By Esther J. Cepeda
Native American author Sherman Alexie, “The Toughest Indian in the World,” once dropped this bit of wisdom: “Don’t live up to your stereotypes.”
No one would accuse Manuel Guerra Casas of that. For years he has fought against anti-immigrant legislation such as Arizona’s “papers please” law, and for the passing of the federal DREAM Act. Casas is, as the popular slogan goes, “undocumented and unafraid.” But more than anything else, he’s unsupportive of President Obama — in fact, he’s a vocal and active Mitt Romney fan.
“Some people call me crazy and, yes, it’s hard to understand being undocumented and being for the candidate of self-deportation and no amnesty for immigrants — he’s pretty much against my dream,” said Casas, a 28-year-old landscaper from Port St. Lucie, Fla. “But, yes, I am supporting Mitt Romney to become the next president of the United States even though he pretty much doesn’t want me to contribute and serve this country.”
Casas says that despite his immigration status, he shows up at Romney campaign rallies and community forums to advocate for the former Massachusetts governor.
“I see all my friends campaigning for Barack Obama, asking others to pledge their vote and I do the same — I talk to my co-workers, I tell them about Obama,” says Casas, who has been living in the United States for 12 years. “At first they don’t agree but after I talk to them about the mass deportations, the Secure Communities program, about how he didn’t even file an immigration bill in Congress, people start listening.”
Lest you think I put out a call for the weirdest election season outlier, or responded to a pitch from an overzealous Romney campaign operative, I swear I simply had a jaw-dropping moment when I saw this tweet from Casas dance across my timeline last week: “Why do I get the feeling that @andersoncooper #CNN @jorgeramosnews @MariaESalinas want #Obama to win.I Don’t.I am #Undocumented #Romney.”
Casas says he spends a lot of time explaining to people that he doesn’t hate immigrants or himself, that he’s not “a traitor to his people” and hasn’t sold his soul to the devil.
“It’s pretty simple,” he says, “The immigration issue is a personal interest. And even though it is very important to me, so is my faith. You have to look at the bigger picture — there are other important things that are at risk in this election, other challenges other than immigration. There is freedom of religion and the values, principles and morals that created the foundation of this country.”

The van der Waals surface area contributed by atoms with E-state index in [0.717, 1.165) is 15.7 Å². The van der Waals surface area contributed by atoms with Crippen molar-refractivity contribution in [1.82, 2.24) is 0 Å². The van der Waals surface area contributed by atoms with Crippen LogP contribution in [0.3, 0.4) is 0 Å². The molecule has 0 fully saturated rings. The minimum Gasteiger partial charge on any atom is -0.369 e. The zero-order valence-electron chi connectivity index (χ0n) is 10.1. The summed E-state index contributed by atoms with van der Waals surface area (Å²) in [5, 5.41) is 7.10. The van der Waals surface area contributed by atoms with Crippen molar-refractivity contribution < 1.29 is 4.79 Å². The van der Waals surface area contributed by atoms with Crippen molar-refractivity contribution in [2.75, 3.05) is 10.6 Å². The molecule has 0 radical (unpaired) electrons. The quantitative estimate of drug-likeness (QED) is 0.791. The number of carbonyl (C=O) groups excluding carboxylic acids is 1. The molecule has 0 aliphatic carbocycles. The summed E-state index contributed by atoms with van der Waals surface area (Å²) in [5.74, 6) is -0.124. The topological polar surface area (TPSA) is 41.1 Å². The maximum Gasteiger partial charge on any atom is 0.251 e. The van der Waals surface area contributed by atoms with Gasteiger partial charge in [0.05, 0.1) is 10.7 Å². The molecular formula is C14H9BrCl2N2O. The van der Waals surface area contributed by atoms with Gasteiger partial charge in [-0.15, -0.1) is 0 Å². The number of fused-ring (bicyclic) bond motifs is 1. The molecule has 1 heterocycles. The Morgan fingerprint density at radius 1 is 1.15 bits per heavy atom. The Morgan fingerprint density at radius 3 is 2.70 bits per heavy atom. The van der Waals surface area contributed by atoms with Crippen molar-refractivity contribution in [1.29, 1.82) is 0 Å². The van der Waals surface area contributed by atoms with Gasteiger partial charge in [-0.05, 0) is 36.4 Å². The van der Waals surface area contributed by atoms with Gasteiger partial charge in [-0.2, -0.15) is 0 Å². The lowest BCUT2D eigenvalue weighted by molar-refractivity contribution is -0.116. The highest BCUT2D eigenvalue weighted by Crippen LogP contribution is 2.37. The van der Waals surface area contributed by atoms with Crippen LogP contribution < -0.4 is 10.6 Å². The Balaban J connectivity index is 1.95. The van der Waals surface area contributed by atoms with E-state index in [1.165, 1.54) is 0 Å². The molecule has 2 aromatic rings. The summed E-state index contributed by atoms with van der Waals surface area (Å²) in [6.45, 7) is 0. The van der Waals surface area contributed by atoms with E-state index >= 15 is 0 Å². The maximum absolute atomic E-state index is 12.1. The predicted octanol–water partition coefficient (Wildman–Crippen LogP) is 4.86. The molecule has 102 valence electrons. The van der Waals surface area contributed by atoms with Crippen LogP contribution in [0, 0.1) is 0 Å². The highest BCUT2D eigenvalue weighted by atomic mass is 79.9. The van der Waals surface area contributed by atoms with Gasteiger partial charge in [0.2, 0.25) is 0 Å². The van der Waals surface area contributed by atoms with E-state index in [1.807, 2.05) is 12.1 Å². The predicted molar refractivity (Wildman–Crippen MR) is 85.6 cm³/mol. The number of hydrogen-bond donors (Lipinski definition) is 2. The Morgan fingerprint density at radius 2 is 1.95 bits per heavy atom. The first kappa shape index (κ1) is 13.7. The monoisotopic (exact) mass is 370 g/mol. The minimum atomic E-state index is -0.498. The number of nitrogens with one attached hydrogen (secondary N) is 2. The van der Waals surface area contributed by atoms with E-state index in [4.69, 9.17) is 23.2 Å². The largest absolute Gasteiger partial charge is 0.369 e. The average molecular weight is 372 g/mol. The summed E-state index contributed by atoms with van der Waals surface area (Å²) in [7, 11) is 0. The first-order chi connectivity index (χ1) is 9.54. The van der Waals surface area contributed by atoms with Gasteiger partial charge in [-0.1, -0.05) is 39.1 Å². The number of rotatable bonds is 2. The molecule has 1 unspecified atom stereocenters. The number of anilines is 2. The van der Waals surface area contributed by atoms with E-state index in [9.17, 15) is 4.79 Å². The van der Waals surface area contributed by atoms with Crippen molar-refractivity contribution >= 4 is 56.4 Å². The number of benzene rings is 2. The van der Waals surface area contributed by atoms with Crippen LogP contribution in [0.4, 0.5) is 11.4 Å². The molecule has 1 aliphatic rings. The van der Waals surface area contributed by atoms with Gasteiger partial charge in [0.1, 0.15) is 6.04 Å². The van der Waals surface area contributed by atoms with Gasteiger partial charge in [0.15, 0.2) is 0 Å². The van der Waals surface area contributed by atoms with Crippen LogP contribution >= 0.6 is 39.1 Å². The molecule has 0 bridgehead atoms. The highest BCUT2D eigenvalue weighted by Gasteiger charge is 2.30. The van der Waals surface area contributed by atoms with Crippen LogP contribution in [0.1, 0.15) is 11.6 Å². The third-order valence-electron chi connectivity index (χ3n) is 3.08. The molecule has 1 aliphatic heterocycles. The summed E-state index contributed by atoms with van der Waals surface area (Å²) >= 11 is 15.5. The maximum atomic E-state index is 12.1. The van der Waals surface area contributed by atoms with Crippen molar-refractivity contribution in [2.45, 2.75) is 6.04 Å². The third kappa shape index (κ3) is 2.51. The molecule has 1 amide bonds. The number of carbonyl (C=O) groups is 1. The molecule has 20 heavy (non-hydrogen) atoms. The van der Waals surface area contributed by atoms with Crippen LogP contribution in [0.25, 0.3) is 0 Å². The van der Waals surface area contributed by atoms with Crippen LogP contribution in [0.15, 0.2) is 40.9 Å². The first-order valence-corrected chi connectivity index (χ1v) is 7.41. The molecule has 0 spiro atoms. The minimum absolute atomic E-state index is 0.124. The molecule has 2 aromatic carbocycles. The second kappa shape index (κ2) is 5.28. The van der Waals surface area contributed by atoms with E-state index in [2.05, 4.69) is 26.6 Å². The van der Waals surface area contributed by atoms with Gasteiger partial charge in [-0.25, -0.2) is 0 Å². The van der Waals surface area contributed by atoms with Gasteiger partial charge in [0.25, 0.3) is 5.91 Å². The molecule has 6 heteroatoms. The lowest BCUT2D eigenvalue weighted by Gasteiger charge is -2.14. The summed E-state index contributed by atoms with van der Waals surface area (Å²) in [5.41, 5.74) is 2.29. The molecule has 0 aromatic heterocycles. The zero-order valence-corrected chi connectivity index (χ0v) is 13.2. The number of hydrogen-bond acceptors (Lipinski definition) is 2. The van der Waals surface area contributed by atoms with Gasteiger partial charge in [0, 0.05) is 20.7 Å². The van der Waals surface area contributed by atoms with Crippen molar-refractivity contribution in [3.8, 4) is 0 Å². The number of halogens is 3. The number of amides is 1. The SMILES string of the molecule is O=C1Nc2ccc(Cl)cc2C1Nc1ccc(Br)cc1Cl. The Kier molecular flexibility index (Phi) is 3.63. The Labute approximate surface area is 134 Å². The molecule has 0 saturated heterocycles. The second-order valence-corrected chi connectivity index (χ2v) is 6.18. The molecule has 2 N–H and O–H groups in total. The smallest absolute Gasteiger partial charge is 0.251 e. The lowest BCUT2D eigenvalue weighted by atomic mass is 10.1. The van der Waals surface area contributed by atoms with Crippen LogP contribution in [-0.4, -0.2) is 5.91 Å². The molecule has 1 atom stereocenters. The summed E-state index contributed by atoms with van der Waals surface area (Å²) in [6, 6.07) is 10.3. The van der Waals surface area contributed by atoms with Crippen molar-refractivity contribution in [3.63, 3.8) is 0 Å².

A staunch pro-lifer, Casas has much in common with evangelical Protestant Hispanics who account for just 16 percent of Latino registered voters, according to a recent Pew Hispanic Center survey. Only 39 nine percent of such voters support Romney.
“I have a lot of people from around the country send me messages that they do support Governor Romney and I know they don’t want to post it on my Facebook or say it out loud because they’re undocumented and they don’t want to speak out because they’ll get punched in the face right away,” Casas said.
“But other undocumented Romney supporters are like me, they saw the DREAM Act fail because not enough Democrats voted for it and know it’s all a political game — some Democrats don’t want immigration so they can use it against Republicans in each election. We think Romney talks about self-deportation to satisfy his conservative base, but if there’s someone who can do something for immigrants, it’s going to be Governor Romney. That’s what I put my hope and my faith in.”
This is not a popular opinion, nor do I believe it is a pervasive one. In fact it’s probably the exception that proves the rule, but it is oh-so-American. And only in America’s crazy quilt of old and new pilgrims would you find a member of a marginalized group happy to endure public humiliation and personal threats to participate in a political process that so many who are actually entitled to simply tune out.
Cepeda writes for the Washington Post Writers Group.